case that variable `some-variable' does not exist it will be empty.

Practical use cases:

Mass mailing lists are sent, and I wish to include recipient's
names in the template: ⟦ to-name ⟧ would expand into their full

⟦ (gold-price-kg 1) ⟧ would expand to current gold price, there is
no need for me to change the body text of the email. Prices are
updated automatically, same for EUR/USD/GBP and other currencies.

⟦ (usd (gold-price-kg)) ⟧ would expand into US $57191

⟦ to-email ⟧ would expand into their email address

⟦ unsubscribe-url ⟧ would expand into the per recipient customized
URL to unsubscribe

Time estimates can be caluclated and sent by email automatically
that use current dates expanded in a template, not static dates.

Similar for HTML and WWW publishing, static pages may be generated on
the fly, expanded into Lisp values and transferred to web servers.

Normally in Common Lisp, and CL-EMB templating package I would need to
submit something like variables or list of variables, list alists to
get variables expanded. But I prefer that it works with any variables.

Instead of:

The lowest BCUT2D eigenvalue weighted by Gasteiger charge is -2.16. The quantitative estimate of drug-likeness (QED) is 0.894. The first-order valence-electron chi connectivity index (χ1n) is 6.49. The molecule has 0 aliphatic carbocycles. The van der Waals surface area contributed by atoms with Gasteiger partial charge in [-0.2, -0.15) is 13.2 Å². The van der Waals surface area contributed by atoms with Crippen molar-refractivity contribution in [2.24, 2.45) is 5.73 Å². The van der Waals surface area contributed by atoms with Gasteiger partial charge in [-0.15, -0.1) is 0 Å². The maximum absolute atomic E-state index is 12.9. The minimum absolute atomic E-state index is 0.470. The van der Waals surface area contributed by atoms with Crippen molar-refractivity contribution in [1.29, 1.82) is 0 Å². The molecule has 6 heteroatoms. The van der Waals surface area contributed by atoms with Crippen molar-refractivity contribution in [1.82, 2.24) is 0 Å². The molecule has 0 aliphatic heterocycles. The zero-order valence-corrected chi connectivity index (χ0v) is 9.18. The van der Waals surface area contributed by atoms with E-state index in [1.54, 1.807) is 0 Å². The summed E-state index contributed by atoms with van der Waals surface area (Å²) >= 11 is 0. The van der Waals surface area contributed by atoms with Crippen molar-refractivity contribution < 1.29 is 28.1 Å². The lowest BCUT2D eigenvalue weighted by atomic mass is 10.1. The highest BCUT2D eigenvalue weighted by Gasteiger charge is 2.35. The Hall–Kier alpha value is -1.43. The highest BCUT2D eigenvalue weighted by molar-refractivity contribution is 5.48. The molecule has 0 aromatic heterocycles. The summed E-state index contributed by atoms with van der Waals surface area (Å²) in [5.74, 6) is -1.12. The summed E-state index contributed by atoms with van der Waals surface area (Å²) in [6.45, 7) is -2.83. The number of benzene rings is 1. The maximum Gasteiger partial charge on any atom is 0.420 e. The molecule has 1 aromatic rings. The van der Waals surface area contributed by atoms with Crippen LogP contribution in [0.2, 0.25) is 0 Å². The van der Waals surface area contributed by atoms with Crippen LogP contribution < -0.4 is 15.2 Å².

(rcd-template-eval "Template ⟦ variable ⟧" '(variable "VALUE")) 

right now I prefer it this way:

(let* ((variable "VALUE")
       (template "Template ⟦ variable ⟧")
       (expanded (rcd-template-eval template)))
  expanded) ⇒ "Template VALUE"

However, there is problem as my programs are with lexical-binding
⇒ t, so then I have to watch to do following:

(let* ((variable "VALUE")
       (template "Template ⟦ variable ⟧")
       (lexical-binding nil)
       (expanded (rcd-template-eval template)))
  expanded) ⇒ "Template VALUE"

as otherwise it would not necessarily expand, depending where the
function is defined.

In the end this approach allows me to write plain text, Markdown,
Org mode, just anything, and get the Emacs Lisp programs expanded
before as pre-processing before the Markdown, Org mode or
Asciidoc, Restructured Text or other type of processing. It of
course works automatic.